Bum – one who drinks and wanders

Next up was Danny Schmidt who played 4 great tunes (“Stained Glass”, “This Too Shall Pass”, “Wrap Me Up In Austin”, “Spring In Austin Texas”) before turning it over to a friend he had in town whose name I never caught. She really had some pipes but only got to do one song. After that was Kris Delmhorst followed by AJ Roach who I really enjoyed (I was actually about to leave before AJ’s set but then he pulled out a banjo and I somehow felt obligated to stay). Anyway, I really liked his set and bought his cd, which I just listened to (2003’s Dogwood Winter) record which was very good and will be back in my player shortly.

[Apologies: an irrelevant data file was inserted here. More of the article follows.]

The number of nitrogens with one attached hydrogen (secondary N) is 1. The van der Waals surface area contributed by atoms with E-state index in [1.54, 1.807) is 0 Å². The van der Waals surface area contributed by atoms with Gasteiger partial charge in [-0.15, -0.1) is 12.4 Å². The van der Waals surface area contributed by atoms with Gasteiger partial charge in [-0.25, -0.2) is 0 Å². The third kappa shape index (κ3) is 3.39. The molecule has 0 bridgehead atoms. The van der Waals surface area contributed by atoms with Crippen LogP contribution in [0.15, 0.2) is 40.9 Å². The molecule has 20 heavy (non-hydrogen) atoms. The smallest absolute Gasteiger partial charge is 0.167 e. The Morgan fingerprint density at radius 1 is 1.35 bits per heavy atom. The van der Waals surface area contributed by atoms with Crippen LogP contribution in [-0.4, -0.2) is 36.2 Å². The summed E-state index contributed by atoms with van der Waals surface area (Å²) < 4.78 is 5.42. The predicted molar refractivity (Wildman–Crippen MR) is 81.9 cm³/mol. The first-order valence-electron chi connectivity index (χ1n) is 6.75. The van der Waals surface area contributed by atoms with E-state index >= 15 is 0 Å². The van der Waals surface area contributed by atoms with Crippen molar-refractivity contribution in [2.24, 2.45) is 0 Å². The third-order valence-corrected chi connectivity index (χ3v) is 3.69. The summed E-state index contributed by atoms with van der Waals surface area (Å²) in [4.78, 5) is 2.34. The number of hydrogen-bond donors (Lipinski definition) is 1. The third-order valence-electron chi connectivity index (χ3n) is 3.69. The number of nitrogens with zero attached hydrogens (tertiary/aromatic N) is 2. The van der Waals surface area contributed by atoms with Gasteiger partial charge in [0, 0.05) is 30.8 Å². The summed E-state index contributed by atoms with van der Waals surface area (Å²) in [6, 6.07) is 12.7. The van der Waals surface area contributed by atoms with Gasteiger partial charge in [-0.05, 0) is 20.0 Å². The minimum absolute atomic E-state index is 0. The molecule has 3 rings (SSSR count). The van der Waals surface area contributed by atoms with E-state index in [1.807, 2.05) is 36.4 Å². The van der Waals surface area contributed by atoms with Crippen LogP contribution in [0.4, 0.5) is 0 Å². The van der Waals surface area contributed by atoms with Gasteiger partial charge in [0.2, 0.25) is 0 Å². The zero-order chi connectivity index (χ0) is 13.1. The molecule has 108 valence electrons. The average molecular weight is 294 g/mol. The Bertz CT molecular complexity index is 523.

Between my hangover and general exhaustion from the previous 36 hours, I was d-u-n done by the time I left Jon’s show (sadly before Sam Baker played). But there was one more show I had to check out. The Palo Dura Records Beer & BBQ showcase at the Broken Spoke. Sadly, only the bbq was free (which brings the day’s total to three events that featured free bbq…1….2….3….4….”God Bless Texas”). First up at the Spoke (which by the by, I respect the hell out of as a Texas institution but they could really afford to spend some money on upkeep….no seriously….they could) was Walt Wilkins and the Mystiqueros (mysti-care-o’s). I hadn’t seen Walt with this lineup before but there put on a strong performance featuring mostly original tunes (including my favorite of Walt’s “Ramblers”) and a cover of the “The Shape I’m In” by the Band which by that point was oddly appropriate. After the Mystiqueros was Trent Summar and the New Row Mob. I’ve been a big fan of Trent’s since 2001 when the “Paint Your Name In Purple” song was all over the place. He took his good sweet time in putting out a followup to that record which came out last year and was equally as good. Again, just like the Bingham show on Friday, I had high hopes for this band’s performance. They came out and kicked it old school. I can’t wait until they come back again. The Derailers were last but I have absolutely zero Derailers love and decided it would be best to head for the house and call it a very successful SXSW.